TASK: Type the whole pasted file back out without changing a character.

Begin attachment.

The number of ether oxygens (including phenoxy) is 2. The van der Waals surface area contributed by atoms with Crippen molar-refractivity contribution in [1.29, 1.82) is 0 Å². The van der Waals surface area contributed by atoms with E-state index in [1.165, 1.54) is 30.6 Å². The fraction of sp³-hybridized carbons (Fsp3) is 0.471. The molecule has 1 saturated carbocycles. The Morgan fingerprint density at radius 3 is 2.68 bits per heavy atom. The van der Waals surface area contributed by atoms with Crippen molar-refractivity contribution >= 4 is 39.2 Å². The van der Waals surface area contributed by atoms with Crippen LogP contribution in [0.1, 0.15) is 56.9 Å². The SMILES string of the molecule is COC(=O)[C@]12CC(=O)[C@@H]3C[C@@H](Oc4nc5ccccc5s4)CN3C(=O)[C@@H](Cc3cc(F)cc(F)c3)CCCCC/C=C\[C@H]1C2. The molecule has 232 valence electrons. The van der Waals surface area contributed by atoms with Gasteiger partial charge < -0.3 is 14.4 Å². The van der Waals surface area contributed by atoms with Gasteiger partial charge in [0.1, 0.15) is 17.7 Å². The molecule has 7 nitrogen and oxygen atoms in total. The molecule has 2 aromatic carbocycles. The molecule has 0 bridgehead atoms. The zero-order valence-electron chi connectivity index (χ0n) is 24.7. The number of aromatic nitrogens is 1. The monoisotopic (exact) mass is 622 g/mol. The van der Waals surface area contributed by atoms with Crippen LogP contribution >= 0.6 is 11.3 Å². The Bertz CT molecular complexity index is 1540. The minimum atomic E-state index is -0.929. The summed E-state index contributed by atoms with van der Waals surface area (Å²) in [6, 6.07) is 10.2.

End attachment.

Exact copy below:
The number of ether oxygens (including phenoxy) is 2. The van der Waals surface area contributed by atoms with Crippen molar-refractivity contribution in [1.29, 1.82) is 0 Å². The van der Waals surface area contributed by atoms with E-state index in [1.165, 1.54) is 30.6 Å². The fraction of sp³-hybridized carbons (Fsp3) is 0.471. The molecule has 1 saturated carbocycles. The Morgan fingerprint density at radius 3 is 2.68 bits per heavy atom. The van der Waals surface area contributed by atoms with Crippen molar-refractivity contribution >= 4 is 39.2 Å². The van der Waals surface area contributed by atoms with Crippen LogP contribution in [0.1, 0.15) is 56.9 Å². The SMILES string of the molecule is COC(=O)[C@]12CC(=O)[C@@H]3C[C@@H](Oc4nc5ccccc5s4)CN3C(=O)[C@@H](Cc3cc(F)cc(F)c3)CCCCC/C=C\[C@H]1C2. The molecule has 232 valence electrons. The van der Waals surface area contributed by atoms with Gasteiger partial charge < -0.3 is 14.4 Å². The van der Waals surface area contributed by atoms with Gasteiger partial charge in [0.1, 0.15) is 17.7 Å². The molecule has 7 nitrogen and oxygen atoms in total. The molecule has 2 aromatic carbocycles. The molecule has 0 bridgehead atoms. The zero-order valence-electron chi connectivity index (χ0n) is 24.7. The number of aromatic nitrogens is 1. The monoisotopic (exact) mass is 622 g/mol. The van der Waals surface area contributed by atoms with Crippen LogP contribution >= 0.6 is 11.3 Å². The Bertz CT molecular complexity index is 1540. The minimum atomic E-state index is -0.929. The summed E-state index contributed by atoms with van der Waals surface area (Å²) in [6, 6.07) is 10.2.